EMDR and its Role in the Treatment of Addiction

Helping To Address Trauma During Addiction Treatment

The Redpoint Center is a trauma focused substance abuse treatment center in Longmont, Colorado. We understand that trauma is a risk factor for addiction and substance use disorder. Our treatment of trauma is key in helping individuals recover from their addictions. We use several different types of treatments for trauma, which differ from talk therapy.  One reason talk therapy doesn’t effectively address trauma is that those memories are stored in the hippocampus, part of the mid brain. Our talk therapy doesn’t effectively access these memories stored in the mid brain—it tends to involve utilization of our frontal lobes.

 

Using EMDR to Cope With Trauma and Stress

EMDR (eye movement desensitization and reprocessing) therapy is a helpful tool used to treat trauma. It helps us access and process memories stored in the mid brain. Our use of EMDR is expanding, and helping more people with issues that are causing them distress. We’ve found that people with substance abuse issues commonly have a history of trauma, struggle to cope with stress, and often benefit from EMDR.

Research has shown that EMDR causes changes in the brain chemistry that reverse the damage caused by trauma or acute stress. Bessel van der Kolk, an expert and researcher in the field of brain chemistry and trauma, has performed several brain studies. His work involved taking PET scan photographs of the brain before and after EMDR sessions.

The PET scans of someone who is remembering trauma show the amygdala in the brain to be well lit. This is part of the limbic system (in the mid brain) that is responsible for emotions, survival instincts and memory. The amygdala is well lit when trauma and acute stress exist. It is the “smoke detector” that scans the environment, and lets us know if there is something going on that is relevant to survival.

When people experience a threat, the amygdala becomes activated and is well lit in a PET scan. The frontal lobe, where cognition and understanding take place, is quite dim because the amygdala is more activated. When people are experiencing “normal” memories, the frontal lobe is bright and outshines the amygdala.

 

Studies About the Benefits of EMDR

In one study, van der Kolk had several individuals go through EMDR sessions. Before the sessions, the PET scans showed a brain in a trauma state. After the EMDR sessions, the brain appeared normal when the client was bringing to mind the same stressful event. The memory was no longer held as a traumatic memory but as a normal, processed memory.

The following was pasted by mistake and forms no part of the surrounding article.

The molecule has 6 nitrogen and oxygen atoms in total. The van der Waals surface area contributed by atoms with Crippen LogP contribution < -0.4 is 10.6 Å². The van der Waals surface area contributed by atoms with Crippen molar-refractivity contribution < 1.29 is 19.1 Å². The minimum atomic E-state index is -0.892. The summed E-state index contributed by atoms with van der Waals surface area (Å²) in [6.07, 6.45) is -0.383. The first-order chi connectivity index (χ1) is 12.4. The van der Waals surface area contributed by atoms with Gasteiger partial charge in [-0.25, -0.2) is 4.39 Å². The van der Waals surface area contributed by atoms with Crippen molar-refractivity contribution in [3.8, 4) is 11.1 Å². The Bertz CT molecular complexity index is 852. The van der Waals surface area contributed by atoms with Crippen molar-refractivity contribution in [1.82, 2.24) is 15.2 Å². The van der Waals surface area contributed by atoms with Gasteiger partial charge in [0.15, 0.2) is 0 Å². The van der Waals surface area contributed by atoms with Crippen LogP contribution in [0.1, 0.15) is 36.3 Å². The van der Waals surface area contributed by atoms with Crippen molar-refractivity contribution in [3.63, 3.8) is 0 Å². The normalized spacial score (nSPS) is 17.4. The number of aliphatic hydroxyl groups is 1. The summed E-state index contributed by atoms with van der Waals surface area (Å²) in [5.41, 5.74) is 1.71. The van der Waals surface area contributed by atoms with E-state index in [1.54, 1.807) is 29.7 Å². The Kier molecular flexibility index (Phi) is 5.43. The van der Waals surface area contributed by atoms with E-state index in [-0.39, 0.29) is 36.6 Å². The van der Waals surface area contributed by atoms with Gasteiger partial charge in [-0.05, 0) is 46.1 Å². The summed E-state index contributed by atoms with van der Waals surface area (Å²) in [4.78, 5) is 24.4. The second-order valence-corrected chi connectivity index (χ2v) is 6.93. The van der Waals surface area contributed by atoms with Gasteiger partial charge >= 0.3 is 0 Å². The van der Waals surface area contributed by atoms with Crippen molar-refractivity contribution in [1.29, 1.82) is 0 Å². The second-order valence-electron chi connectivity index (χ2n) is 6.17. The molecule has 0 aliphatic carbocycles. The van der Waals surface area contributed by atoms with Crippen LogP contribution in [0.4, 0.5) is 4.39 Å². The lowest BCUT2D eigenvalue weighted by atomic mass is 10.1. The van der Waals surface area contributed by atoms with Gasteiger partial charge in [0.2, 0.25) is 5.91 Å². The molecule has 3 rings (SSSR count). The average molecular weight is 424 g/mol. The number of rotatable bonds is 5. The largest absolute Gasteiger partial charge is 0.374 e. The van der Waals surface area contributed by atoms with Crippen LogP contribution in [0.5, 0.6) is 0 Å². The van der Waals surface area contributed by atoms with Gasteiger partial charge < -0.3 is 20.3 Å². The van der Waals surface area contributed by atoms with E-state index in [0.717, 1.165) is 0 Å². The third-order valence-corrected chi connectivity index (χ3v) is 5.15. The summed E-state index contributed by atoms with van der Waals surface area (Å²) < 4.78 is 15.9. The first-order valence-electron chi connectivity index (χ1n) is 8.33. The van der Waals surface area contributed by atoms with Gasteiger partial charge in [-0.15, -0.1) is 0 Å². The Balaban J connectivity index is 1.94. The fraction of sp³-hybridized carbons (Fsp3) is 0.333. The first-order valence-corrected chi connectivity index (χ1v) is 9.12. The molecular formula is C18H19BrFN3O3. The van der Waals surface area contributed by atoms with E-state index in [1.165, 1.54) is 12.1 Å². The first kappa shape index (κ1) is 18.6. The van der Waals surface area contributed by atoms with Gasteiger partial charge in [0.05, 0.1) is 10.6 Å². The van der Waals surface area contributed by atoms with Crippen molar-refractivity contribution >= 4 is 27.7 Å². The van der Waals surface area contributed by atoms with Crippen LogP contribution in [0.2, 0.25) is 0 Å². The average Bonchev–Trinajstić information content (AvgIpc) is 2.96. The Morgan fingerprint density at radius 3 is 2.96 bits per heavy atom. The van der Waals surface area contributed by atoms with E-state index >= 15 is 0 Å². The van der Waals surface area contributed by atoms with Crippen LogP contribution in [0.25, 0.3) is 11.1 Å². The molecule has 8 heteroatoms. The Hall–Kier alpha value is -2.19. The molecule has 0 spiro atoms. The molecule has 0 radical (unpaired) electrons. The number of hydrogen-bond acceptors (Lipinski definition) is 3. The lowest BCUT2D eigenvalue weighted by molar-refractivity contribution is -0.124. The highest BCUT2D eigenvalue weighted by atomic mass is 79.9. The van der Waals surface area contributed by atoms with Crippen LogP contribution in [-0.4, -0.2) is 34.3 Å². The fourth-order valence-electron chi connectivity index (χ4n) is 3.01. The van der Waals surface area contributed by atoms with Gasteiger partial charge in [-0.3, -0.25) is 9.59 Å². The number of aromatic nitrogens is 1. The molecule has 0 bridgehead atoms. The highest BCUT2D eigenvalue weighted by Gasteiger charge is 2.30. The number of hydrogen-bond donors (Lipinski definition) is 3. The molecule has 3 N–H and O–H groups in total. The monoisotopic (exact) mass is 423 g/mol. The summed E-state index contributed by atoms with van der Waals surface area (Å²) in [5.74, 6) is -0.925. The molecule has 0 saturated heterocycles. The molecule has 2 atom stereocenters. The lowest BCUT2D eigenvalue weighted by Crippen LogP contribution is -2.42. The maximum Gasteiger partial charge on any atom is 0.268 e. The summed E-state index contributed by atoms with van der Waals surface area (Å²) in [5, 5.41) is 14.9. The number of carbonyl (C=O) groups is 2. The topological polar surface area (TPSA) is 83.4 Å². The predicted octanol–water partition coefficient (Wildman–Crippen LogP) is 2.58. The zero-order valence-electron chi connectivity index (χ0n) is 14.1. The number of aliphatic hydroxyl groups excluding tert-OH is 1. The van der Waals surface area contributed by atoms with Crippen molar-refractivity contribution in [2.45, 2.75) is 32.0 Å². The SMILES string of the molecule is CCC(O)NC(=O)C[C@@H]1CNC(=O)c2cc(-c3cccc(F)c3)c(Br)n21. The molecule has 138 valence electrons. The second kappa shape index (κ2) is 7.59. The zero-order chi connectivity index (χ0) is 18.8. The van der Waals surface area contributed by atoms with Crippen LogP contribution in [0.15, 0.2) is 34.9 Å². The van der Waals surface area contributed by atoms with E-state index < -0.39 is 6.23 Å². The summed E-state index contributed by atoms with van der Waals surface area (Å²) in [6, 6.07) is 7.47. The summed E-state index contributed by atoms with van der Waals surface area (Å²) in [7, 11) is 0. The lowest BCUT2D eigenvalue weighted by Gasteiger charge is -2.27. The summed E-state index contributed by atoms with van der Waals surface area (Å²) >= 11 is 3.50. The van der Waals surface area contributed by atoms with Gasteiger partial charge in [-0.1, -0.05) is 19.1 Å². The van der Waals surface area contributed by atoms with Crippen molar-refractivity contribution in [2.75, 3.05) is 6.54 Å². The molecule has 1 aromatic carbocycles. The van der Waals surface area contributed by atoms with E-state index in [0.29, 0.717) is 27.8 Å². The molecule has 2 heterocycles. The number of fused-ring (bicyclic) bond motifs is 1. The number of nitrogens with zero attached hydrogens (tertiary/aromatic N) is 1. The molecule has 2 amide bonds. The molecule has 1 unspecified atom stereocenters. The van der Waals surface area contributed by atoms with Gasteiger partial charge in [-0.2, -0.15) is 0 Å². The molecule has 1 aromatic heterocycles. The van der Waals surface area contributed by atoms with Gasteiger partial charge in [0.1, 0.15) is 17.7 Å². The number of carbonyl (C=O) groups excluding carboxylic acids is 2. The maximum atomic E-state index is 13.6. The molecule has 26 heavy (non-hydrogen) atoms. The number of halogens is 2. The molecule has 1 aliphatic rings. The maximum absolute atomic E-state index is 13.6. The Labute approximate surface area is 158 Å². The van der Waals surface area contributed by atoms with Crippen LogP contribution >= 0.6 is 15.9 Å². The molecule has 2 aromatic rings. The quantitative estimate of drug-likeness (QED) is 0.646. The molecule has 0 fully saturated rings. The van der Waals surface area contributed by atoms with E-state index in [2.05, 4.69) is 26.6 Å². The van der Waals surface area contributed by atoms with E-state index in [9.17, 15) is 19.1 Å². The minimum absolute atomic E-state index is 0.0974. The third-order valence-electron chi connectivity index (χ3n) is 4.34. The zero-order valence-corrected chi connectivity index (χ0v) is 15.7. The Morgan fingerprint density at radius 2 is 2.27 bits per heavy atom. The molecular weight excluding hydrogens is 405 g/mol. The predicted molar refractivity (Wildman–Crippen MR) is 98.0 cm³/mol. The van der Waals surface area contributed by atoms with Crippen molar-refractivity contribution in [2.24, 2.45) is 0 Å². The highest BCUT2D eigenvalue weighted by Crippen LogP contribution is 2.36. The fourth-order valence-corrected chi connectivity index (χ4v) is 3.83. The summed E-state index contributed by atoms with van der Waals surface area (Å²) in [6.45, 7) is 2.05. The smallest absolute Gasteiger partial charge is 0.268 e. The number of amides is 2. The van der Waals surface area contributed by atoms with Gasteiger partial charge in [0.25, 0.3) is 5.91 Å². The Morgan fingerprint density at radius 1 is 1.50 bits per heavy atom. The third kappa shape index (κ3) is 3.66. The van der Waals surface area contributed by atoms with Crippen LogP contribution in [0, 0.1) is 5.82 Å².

We found another study where van der Kolk showed that subjects with a complicated traumatic history, after six EMDR sessions, had greatly reduced PTSD symptoms that continued to decrease even more for up to six months after the study.

We do not know exactly how psychotherapy affects the brain’s neuro-biology. However, we do know that when people are upset, their brains cannot process information normally. EMDR is similar to what occurs naturally during dreaming or REM (rapid eye movement) sleep.

During REM sleep, the information from the day is being processed. When people experience trauma, the amygdala becomes hyperactive, and stores the traumatic information and memory. This makes it difficult to process this information. EMDR creates the same stimulation that occurs during REM sleep. This assists the brain in processing the trauma or issues related to stress.  The end result is that people see disturbing information in a new and less distressing way.

 

Getting Started with EMDR in Your Treatment

We know addiction is connected to acute stress and often trauma. Once our client has dealt with trauma and acute stress through EMDR, he or she is better able to experience healthy relationships, cope with stress and live a more successful life.  In addition, people can recover from addiction since they are no longer, or less affected, by their distress.

If you or a loved one is struggling with alcohol addiction, drug addiction, Mental Health problems, The Redpoint Center is here to help. The Redpoint Center treats both adults and youth struggling with addiction and alcohol. Learn more about our Longmont Drug Rehab, by calling 888-509-3153.

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